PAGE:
This doctrine of a threefold constitution of man being adopted by Plato, was introduced partially into the early Church, but soon came to be regarded as dangerous, if not heretical. Its being held by the Gnostics that the pneuma in man was a part of the divine essence, and incapable of sin; and by the Apollinarians that Christ had only a human soma and psuche, but not a human pneuma, the Church rejected the doctrine that the psuche and pneuma were distinct substances, since upon it those heresies were founded. In later times the Semi-Pelagians taught that the soul and body, but not the spirit in man were the subjects of original sin. All Protestants, Lutherans and Reformed, were, therefore, the more zealous in maintaining that the soul and spirit, psuche and pneuma, are one and the same substance and essence. And this, as before remarked, has been the common doctrine of the Church.7

The two primary scriptures used to support trichotomy (the view that man consists of three parts; spirit, soul, and body) are 1 Thess 5:23 and Heb 4:12. But the first cannot be used to support trichotomy any more than Mk 12:30 can be used to support tetrachotomy. The second passage does not say “dividing between” but “to division of.” It is talking of the power of God’s word to pierce to the deepest and remotest parts of man, both his immaterial and material parts. It speaks of “soul and spirit” in the same manner that it speaks of “thoughts and intents of the heart,” two views of the same thing. So neither of these passages provide clear support for trichotomy, and of course these must be interpreted in light of the rest of scripture which gives overwhelming evidence for dichotomy.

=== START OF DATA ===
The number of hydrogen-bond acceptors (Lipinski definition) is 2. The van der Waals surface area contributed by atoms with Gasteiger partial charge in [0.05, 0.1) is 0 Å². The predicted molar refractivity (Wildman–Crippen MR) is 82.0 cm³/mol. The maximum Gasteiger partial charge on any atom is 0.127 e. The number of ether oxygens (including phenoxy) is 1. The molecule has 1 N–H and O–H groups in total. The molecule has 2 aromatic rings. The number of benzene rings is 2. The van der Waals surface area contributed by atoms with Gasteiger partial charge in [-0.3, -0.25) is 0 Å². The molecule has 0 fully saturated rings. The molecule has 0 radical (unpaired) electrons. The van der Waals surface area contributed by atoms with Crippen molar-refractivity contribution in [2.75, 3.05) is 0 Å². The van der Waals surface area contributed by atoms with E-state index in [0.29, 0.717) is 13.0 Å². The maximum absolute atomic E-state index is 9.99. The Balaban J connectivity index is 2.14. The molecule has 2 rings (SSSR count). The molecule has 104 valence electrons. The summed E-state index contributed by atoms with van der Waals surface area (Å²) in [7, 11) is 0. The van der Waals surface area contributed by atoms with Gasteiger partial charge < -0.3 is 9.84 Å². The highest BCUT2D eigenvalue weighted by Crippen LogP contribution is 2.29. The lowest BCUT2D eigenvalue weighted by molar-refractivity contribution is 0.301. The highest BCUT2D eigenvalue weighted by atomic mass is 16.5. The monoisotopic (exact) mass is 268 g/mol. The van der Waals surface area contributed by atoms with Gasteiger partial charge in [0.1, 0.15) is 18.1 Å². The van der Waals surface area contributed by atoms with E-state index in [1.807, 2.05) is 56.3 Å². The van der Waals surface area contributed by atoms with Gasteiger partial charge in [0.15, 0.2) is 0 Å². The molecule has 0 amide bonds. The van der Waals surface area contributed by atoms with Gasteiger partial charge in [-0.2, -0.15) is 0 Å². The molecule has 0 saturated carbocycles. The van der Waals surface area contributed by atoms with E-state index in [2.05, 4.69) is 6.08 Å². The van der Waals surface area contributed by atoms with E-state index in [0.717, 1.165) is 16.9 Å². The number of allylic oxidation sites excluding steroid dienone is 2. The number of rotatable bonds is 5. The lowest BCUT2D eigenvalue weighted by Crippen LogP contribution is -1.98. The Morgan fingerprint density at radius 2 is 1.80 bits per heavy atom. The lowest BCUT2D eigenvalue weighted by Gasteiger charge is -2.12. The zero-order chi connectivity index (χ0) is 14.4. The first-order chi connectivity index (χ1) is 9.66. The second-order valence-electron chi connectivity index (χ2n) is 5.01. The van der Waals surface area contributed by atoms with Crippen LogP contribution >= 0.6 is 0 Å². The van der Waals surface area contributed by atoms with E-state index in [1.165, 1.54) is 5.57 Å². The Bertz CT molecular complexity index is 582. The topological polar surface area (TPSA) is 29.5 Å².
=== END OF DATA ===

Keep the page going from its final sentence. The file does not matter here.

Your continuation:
Pretty easy descision once you look into it further......


Thanks,


misterkilometres.